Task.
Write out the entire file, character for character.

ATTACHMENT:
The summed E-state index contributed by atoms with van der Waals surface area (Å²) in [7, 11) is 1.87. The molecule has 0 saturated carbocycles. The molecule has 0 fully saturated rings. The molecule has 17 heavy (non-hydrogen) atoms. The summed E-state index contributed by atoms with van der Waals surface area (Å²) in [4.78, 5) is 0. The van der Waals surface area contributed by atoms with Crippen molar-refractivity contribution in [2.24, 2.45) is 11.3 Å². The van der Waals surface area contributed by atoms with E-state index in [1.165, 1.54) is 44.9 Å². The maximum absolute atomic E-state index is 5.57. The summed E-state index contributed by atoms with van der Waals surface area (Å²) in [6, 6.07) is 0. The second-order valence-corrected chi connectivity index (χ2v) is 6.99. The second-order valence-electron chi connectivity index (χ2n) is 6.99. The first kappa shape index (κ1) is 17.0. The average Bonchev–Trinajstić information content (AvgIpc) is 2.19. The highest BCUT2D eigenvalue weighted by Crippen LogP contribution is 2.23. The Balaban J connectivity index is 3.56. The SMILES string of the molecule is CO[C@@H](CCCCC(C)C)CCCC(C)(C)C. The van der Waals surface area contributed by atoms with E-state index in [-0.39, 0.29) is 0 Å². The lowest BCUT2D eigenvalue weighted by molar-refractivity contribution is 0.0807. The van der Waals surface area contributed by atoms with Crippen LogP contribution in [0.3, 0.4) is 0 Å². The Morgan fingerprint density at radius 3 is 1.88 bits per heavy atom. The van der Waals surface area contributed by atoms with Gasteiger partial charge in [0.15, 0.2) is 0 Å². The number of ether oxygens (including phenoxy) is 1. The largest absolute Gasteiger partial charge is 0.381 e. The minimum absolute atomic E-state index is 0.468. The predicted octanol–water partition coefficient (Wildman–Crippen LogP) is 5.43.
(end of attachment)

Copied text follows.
The summed E-state index contributed by atoms with van der Waals surface area (Å²) in [7, 11) is 1.87. The molecule has 0 saturated carbocycles. The molecule has 0 fully saturated rings. The molecule has 17 heavy (non-hydrogen) atoms. The summed E-state index contributed by atoms with van der Waals surface area (Å²) in [4.78, 5) is 0. The van der Waals surface area contributed by atoms with Crippen molar-refractivity contribution in [2.24, 2.45) is 11.3 Å². The van der Waals surface area contributed by atoms with E-state index in [1.165, 1.54) is 44.9 Å². The maximum absolute atomic E-state index is 5.57. The summed E-state index contributed by atoms with van der Waals surface area (Å²) in [6, 6.07) is 0. The second-order valence-corrected chi connectivity index (χ2v) is 6.99. The second-order valence-electron chi connectivity index (χ2n) is 6.99. The first kappa shape index (κ1) is 17.0. The average Bonchev–Trinajstić information content (AvgIpc) is 2.19. The highest BCUT2D eigenvalue weighted by Crippen LogP contribution is 2.23. The Balaban J connectivity index is 3.56. The SMILES string of the molecule is CO[C@@H](CCCCC(C)C)CCCC(C)(C)C. The van der Waals surface area contributed by atoms with E-state index in [-0.39, 0.29) is 0 Å². The lowest BCUT2D eigenvalue weighted by molar-refractivity contribution is 0.0807. The van der Waals surface area contributed by atoms with Crippen LogP contribution in [0.3, 0.4) is 0 Å². The Morgan fingerprint density at radius 3 is 1.88 bits per heavy atom. The van der Waals surface area contributed by atoms with Gasteiger partial charge in [0.15, 0.2) is 0 Å². The number of ether oxygens (including phenoxy) is 1. The largest absolute Gasteiger partial charge is 0.381 e. The minimum absolute atomic E-state index is 0.468. The predicted octanol–water partition coefficient (Wildman–Crippen LogP) is 5.43.